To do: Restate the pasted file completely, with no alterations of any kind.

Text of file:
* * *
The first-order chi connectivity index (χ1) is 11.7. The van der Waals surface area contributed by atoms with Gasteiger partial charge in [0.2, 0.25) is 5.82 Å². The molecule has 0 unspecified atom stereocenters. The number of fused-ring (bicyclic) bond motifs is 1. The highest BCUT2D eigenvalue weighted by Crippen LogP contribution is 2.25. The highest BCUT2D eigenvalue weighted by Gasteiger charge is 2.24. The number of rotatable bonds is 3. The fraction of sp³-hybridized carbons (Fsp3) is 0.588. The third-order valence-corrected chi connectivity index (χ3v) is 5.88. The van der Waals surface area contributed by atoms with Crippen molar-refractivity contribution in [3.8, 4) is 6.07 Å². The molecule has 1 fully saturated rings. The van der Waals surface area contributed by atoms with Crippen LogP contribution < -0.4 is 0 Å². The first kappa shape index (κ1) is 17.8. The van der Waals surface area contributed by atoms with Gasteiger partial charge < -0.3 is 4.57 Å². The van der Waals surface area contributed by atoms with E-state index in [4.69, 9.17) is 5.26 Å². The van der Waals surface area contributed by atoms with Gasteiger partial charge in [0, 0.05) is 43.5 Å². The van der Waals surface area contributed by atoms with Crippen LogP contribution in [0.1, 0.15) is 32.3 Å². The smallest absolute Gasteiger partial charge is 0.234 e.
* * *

The first-order chi connectivity index (χ1) is 11.7. The van der Waals surface area contributed by atoms with Gasteiger partial charge in [0.2, 0.25) is 5.82 Å². The molecule has 0 unspecified atom stereocenters. The number of fused-ring (bicyclic) bond motifs is 1. The highest BCUT2D eigenvalue weighted by Crippen LogP contribution is 2.25. The highest BCUT2D eigenvalue weighted by Gasteiger charge is 2.24. The number of rotatable bonds is 3. The fraction of sp³-hybridized carbons (Fsp3) is 0.588. The third-order valence-corrected chi connectivity index (χ3v) is 5.88. The van der Waals surface area contributed by atoms with Crippen molar-refractivity contribution in [3.8, 4) is 6.07 Å². The molecule has 1 fully saturated rings. The van der Waals surface area contributed by atoms with Crippen LogP contribution < -0.4 is 0 Å². The first kappa shape index (κ1) is 17.8. The van der Waals surface area contributed by atoms with Gasteiger partial charge < -0.3 is 4.57 Å². The van der Waals surface area contributed by atoms with E-state index in [4.69, 9.17) is 5.26 Å². The van der Waals surface area contributed by atoms with Gasteiger partial charge in [0, 0.05) is 43.5 Å². The van der Waals surface area contributed by atoms with Crippen LogP contribution in [0.1, 0.15) is 32.3 Å². The smallest absolute Gasteiger partial charge is 0.234 e.